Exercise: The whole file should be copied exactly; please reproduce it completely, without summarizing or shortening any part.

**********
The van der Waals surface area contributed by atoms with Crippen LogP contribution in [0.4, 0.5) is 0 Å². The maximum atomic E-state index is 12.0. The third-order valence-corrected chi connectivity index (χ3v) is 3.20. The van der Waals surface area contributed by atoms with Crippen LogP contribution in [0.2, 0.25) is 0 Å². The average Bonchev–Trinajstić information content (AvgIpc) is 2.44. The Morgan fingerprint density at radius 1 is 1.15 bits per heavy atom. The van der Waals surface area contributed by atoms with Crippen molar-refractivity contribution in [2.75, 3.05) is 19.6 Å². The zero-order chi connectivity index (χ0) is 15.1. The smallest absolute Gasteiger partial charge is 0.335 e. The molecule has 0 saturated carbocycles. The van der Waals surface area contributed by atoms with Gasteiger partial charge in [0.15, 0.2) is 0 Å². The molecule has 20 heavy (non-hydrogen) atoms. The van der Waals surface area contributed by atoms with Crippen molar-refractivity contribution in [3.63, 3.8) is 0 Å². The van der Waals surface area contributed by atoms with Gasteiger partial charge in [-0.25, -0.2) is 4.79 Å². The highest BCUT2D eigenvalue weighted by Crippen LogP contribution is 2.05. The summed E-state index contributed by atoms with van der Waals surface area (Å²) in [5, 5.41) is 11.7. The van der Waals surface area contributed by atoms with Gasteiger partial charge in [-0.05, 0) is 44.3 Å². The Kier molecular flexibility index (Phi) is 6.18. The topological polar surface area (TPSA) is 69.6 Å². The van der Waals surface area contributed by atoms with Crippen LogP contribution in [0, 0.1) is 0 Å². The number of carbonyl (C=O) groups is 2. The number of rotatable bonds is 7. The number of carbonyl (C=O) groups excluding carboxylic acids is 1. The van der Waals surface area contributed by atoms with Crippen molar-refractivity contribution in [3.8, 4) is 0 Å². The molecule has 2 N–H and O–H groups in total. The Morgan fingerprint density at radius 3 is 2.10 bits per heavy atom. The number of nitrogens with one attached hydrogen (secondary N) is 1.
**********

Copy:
The van der Waals surface area contributed by atoms with Crippen LogP contribution in [0.4, 0.5) is 0 Å². The maximum atomic E-state index is 12.0. The third-order valence-corrected chi connectivity index (χ3v) is 3.20. The van der Waals surface area contributed by atoms with Crippen LogP contribution in [0.2, 0.25) is 0 Å². The average Bonchev–Trinajstić information content (AvgIpc) is 2.44. The Morgan fingerprint density at radius 1 is 1.15 bits per heavy atom. The van der Waals surface area contributed by atoms with Crippen molar-refractivity contribution in [2.75, 3.05) is 19.6 Å². The zero-order chi connectivity index (χ0) is 15.1. The smallest absolute Gasteiger partial charge is 0.335 e. The molecule has 0 saturated carbocycles. The van der Waals surface area contributed by atoms with Gasteiger partial charge in [0.15, 0.2) is 0 Å². The molecule has 20 heavy (non-hydrogen) atoms. The van der Waals surface area contributed by atoms with Crippen molar-refractivity contribution in [3.63, 3.8) is 0 Å². The van der Waals surface area contributed by atoms with Gasteiger partial charge in [-0.25, -0.2) is 4.79 Å². The highest BCUT2D eigenvalue weighted by Crippen LogP contribution is 2.05. The summed E-state index contributed by atoms with van der Waals surface area (Å²) in [5, 5.41) is 11.7. The van der Waals surface area contributed by atoms with Gasteiger partial charge in [-0.05, 0) is 44.3 Å². The Kier molecular flexibility index (Phi) is 6.18. The topological polar surface area (TPSA) is 69.6 Å². The van der Waals surface area contributed by atoms with Crippen LogP contribution in [0, 0.1) is 0 Å². The number of carbonyl (C=O) groups is 2. The number of rotatable bonds is 7. The number of carbonyl (C=O) groups excluding carboxylic acids is 1. The van der Waals surface area contributed by atoms with Crippen molar-refractivity contribution in [3.8, 4) is 0 Å². The molecule has 2 N–H and O–H groups in total. The Morgan fingerprint density at radius 3 is 2.10 bits per heavy atom. The number of nitrogens with one attached hydrogen (secondary N) is 1.